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Cutting Their Teeth

by Staff Writer / Montréal Canadiens
MONTREAL -- As 33 of the Canadiens’ prospects discovered over their last four days at the team’s development camp – when your “work” means getting to play, putting in a few days over the summer months isn’t much of a chore.

Development Camp Photo Gallery
“We’ve been holding these camps for a few years now since the collective agreement with the Player’s Association allowed it with certain rules,” explained Canadiens’ general-manager, Pierre Gauthier. “We have these camps for young players within our organization that are currently playing in the juniors, for universities or in Europe. These are players that we’ve drafted but haven’t had the chance to work much with yet. These camps represent our best opportunity to get some time to work with them directly. While the actual training camps tend to be a lot more competitive, the development camps are geared more towards honing a player’s skills.”

The response has been a positive one, with young players being given the opportunity to familiarize themselves with the setting and with each other before being mixed in with the veterans for actual training camp.

“The younger players really enjoy the opportunity, and the proof is that we always have great turnouts for these camps,” explained Gauthier. “They all work extremely hard. Every day for them is very full and when we look at the final assessment, the results from camps like this have been consistently very positive. It’s a good way to help the players make the transition – this way, when they start their careers with us, it’s not their first introduction to the organization.”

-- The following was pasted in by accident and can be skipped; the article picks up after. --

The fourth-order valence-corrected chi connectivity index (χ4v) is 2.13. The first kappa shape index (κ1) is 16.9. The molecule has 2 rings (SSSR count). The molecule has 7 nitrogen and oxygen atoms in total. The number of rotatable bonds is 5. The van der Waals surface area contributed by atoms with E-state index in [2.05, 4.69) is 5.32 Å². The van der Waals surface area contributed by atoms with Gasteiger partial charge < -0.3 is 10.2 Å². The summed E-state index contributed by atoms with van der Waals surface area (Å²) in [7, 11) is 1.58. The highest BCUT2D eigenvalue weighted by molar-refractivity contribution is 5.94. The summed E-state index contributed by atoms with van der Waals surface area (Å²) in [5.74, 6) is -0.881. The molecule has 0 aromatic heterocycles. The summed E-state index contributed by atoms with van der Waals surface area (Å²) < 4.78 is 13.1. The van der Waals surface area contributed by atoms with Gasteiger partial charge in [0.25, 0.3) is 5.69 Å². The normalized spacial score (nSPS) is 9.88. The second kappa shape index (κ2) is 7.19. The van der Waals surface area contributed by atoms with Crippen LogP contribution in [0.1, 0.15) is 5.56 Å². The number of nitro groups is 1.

It also stands as a great learning opportunity for every player in attendance.

“It’s first of all a way to educate them on the best methods off-ice training,” continued Gauthier. “We also focus on the on-ice, technical elements of the game. It’s at the same time a bridge to help young players make the transition to professional hockey in that they have the chance to grow in an environment that’s different from what they’re used to playing amateur hockey. At the same time we try to prepare them for things like dealing with the media and the psychological and physical aspects of playing at a professional level.”

The Canadiens’ staff also makes use of time with the prospects to track their progression while helping them make any adjustments that might be necessary.

“The evaluation we do concentrates mainly on their off-ice training plans, their level of physical conditioning, their strength and the style of hockey that they play,” finished Gauthier. “We also do other evaluations based on skating, stick-handling and shooting. The goal is help them improve in as many areas as possible.”

Alexandre Harvey is a writer for Translated by Justin Fragapane.

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